There are, however, many skeptics of digital preservation. Digital doomsayers, like Viktor Mayer-Schoenberger cringe at the idea of saving everything and suggest that we purge our hard drives on a regular basis. The downside of such massive collections is organization and ease of locating the desire information. If we cannot locate material quickly and regularly, then it might as well be forgotten. One of the issues with such massive collections of stuff is not how much we can store, but the structures we must develop in order to process and use the information efficiently. In the first issue of the journal Memory Studies, Paul Connerton suggested “Seven Types of Forgetting” in his article of the same name. The seven types all describe forgetting as a purposeful action occurring as a result of the individual, as opposed to involuntary forgetting as a result of a disorder or brain injury. Connerton contends that while we usually view memory as a triumph, forgetting is most often a type of failure: forgetting where we placed our keys, forgetting we have a committee meeting, forgetting to grab milk on multiple trips to the grocery store. He argues that no matter what kind of forgetting occurs, they all have one similar feature: “they imply an obligation on my part to remember something and my failure to discharge that obligation” (59). Subsequently, digital memory shifts the obligation away from the user into the system itself—the failure of forgetting is no longer mine, but is instead a lapse of technological memory. But aren’t we the ones who actually place our faith and our memories in digital systems like The Wayback Machine? Who’s to blame then? Characterized by its functionality, external memory’s most striking property is not merely its ability to supplement biological memory, but that it “remembers” events exactly as they occurred and retains knowledge without the fear of our brain failing us, or forgetting.

However, becoming digitally forgotten is not a result of anti-participatory, Luddite behavior. Aside from requesting deletion, another way of being digitally forgotten is the result of being left behind on what Wired magazine editor-in-chief Chris Anderson characterizes with the term “the long tail.” Anderson uses the long tail as an optimistic business model—it is beneficial to offer more products to fewer people than it is to have fewer products available to everyone. Statistically speaking, the long tail represents the probability of a select few popular “hits” receiving the most attention while the remainder are forgotten about. The long tail is derived from the image of these results: the most popular and frequent hits have very high points on the y-axis of a graph and the numerous other results trail out in a thin line across the x-axis. The results along the x-axis look like “a long tail”—think of a rat’s skinny, long tail. Digital forgetting occurs because the majority of information is lost among the long tail results, thus a select few popular ideas remain at the helm of digital memory. The higher the search ranking, the more preferential treatment the result will receive. Unfortunately, the opposite holds true, too—because there are so many results tucked away in the long tail, there are only a selected handful of results that receive regular attention for any given search term combination.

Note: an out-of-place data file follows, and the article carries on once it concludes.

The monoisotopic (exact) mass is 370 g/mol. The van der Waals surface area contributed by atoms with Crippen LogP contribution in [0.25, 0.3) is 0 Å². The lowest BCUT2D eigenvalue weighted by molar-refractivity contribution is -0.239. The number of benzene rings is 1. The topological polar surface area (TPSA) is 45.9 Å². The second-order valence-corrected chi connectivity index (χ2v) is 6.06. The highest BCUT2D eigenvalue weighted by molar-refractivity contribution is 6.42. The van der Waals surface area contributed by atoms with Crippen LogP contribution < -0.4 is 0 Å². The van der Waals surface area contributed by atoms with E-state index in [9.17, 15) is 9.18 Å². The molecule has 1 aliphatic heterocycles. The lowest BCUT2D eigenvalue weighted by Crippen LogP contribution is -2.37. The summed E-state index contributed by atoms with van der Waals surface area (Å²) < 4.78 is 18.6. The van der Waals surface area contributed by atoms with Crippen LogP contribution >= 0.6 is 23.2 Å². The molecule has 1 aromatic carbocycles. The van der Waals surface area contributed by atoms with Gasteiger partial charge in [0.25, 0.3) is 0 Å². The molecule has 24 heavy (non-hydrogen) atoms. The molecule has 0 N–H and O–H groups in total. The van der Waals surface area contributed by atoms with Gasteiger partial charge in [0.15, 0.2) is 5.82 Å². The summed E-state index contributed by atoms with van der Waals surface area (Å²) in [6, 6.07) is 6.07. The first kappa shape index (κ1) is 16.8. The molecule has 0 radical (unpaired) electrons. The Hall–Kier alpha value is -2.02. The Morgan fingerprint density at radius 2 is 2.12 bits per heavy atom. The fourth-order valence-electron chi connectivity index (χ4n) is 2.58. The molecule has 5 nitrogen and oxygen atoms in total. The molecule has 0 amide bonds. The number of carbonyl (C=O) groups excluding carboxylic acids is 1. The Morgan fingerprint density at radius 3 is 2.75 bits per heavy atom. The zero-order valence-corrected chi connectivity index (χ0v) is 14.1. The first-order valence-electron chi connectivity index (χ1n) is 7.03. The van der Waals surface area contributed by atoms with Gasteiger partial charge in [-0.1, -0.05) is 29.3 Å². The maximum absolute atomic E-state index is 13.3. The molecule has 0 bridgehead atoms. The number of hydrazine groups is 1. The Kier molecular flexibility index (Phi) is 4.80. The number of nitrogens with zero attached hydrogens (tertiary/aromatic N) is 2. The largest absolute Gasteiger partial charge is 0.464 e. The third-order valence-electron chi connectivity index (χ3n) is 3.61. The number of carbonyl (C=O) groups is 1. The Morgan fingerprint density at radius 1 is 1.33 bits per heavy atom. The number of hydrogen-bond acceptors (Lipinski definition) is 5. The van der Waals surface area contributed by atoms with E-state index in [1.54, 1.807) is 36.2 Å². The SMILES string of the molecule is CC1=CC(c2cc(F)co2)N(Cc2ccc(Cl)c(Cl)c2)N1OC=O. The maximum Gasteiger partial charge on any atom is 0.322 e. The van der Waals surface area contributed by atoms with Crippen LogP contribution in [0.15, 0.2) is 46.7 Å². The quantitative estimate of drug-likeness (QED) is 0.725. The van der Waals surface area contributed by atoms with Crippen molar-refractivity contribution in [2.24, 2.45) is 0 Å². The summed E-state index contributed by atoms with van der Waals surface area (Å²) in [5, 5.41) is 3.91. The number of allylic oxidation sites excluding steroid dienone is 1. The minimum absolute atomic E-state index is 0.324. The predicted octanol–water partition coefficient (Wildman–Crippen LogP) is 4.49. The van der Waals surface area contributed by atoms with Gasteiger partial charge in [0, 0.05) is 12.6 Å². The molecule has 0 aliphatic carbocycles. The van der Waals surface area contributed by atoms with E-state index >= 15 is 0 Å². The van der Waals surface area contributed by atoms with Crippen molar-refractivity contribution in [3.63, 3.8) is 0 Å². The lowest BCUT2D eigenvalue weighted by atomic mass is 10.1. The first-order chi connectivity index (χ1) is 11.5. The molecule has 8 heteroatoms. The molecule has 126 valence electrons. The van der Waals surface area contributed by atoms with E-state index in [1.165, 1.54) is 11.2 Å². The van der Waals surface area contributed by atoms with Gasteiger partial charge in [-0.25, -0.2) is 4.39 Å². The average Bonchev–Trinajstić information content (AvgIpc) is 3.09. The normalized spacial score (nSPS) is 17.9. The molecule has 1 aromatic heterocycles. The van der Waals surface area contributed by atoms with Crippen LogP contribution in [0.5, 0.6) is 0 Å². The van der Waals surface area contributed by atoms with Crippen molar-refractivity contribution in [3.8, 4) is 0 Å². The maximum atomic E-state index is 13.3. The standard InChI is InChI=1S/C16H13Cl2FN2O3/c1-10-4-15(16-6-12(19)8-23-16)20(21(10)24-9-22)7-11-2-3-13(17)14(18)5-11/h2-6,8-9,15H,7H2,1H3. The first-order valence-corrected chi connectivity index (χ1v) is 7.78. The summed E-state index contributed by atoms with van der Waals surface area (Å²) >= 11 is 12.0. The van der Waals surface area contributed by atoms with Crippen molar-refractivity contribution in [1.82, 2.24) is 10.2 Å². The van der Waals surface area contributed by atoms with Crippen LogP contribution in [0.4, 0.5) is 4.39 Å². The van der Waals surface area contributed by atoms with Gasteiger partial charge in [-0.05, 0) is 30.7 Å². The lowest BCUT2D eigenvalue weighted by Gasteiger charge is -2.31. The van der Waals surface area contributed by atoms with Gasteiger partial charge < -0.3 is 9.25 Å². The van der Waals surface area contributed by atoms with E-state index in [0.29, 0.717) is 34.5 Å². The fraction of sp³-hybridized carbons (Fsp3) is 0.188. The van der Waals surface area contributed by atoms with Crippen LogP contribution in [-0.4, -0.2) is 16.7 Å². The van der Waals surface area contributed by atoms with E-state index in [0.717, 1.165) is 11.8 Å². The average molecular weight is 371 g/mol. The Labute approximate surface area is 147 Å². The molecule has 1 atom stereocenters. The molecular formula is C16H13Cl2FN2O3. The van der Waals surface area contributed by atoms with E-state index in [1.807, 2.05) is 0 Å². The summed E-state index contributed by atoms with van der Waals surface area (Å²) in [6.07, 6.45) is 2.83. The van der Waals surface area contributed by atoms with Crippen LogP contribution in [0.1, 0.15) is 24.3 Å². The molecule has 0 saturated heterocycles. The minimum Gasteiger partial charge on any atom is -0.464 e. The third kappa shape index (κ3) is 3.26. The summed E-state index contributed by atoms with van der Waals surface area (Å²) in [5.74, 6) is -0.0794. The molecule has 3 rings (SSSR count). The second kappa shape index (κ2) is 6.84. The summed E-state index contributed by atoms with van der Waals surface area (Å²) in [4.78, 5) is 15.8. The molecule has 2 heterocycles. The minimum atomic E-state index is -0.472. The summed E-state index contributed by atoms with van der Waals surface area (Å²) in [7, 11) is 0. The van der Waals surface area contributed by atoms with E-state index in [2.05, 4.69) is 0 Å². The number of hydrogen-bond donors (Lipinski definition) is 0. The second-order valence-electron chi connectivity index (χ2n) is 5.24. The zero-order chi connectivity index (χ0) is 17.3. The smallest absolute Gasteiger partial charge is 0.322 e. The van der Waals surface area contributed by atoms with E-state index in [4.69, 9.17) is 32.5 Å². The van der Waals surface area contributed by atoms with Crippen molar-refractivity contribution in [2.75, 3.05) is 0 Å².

Being forgotten in the long tail arouses some interesting concerns with digital rhetorical memory, in particular the availability and accessibility of the means of persuasion. SEO not only increases the likelihood of certain links appearing more prominently in a search, but because these favored results have been paid for, less important (and arguably less funded) hits will never receive as much attention as their optimized counterparts. For memory, SEO has the capability to force certain memories into the long tail. Smaller events, or even alternative perspectives, could be suffocated by popular search terms or corporate sponsorship of a single track of memory. Take, for example, online shopping trend suggestions like Amazon or iTunes recommendations. These recommendation-bots are some of the most popular examples (and sometimes the most off-putting because of their precision) of SEO and the digital enclosure. The more popular an item becomes, the more likely it is to appear in one of the first pages of suggested search results, leaving the least popular links to be lost and forgotten among the results. Our participation in the digital enclosure happens automatically whenever we send an e-mail, purchase an item on Amazon, or place money in our mutual funds. The information we are providing is collected in order to “serve us better”—or, at least, to increase our desire to purchase a tailor-made (optimized) suggestion based on the trail of digital information we leave behind. All of our digital communication is tracked, sorted, and compiled to automatically offer ‘premium’ choices based on our preferences. The digital enclosure works by the user providing information in order to receive (without asking) more information about herself. There is one catch—as Andrejevic points out, the digital enclosure is asymmetrical. As users, we provide the content but we do not have access to exactly what content is being collected or, for that matter, how the information is being put to use (41).